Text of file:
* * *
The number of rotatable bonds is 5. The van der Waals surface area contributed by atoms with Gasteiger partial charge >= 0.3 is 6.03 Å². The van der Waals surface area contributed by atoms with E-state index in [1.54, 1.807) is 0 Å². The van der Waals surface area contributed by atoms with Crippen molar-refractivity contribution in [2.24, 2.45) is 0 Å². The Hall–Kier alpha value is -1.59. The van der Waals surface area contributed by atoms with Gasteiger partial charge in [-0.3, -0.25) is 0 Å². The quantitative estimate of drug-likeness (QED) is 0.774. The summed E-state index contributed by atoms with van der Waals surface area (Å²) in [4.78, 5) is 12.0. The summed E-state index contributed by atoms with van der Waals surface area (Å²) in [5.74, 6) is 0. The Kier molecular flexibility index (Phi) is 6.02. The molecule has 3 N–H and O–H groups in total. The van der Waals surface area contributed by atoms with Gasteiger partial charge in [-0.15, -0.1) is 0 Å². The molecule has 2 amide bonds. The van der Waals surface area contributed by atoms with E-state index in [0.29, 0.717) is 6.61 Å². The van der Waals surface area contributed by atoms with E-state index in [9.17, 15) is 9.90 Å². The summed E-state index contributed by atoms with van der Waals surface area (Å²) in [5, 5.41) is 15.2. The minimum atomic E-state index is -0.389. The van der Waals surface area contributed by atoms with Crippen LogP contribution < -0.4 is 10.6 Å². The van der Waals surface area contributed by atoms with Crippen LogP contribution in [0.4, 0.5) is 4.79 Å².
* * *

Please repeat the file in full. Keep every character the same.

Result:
The number of rotatable bonds is 5. The van der Waals surface area contributed by atoms with Gasteiger partial charge >= 0.3 is 6.03 Å². The van der Waals surface area contributed by atoms with E-state index in [1.54, 1.807) is 0 Å². The van der Waals surface area contributed by atoms with Crippen molar-refractivity contribution in [2.24, 2.45) is 0 Å². The Hall–Kier alpha value is -1.59. The van der Waals surface area contributed by atoms with Gasteiger partial charge in [-0.3, -0.25) is 0 Å². The quantitative estimate of drug-likeness (QED) is 0.774. The summed E-state index contributed by atoms with van der Waals surface area (Å²) in [4.78, 5) is 12.0. The summed E-state index contributed by atoms with van der Waals surface area (Å²) in [5.74, 6) is 0. The Kier molecular flexibility index (Phi) is 6.02. The molecule has 3 N–H and O–H groups in total. The van der Waals surface area contributed by atoms with Gasteiger partial charge in [-0.15, -0.1) is 0 Å². The molecule has 2 amide bonds. The van der Waals surface area contributed by atoms with E-state index in [0.29, 0.717) is 6.61 Å². The van der Waals surface area contributed by atoms with E-state index in [9.17, 15) is 9.90 Å². The summed E-state index contributed by atoms with van der Waals surface area (Å²) in [5, 5.41) is 15.2. The minimum atomic E-state index is -0.389. The van der Waals surface area contributed by atoms with Crippen LogP contribution < -0.4 is 10.6 Å². The van der Waals surface area contributed by atoms with Crippen LogP contribution in [0.4, 0.5) is 4.79 Å².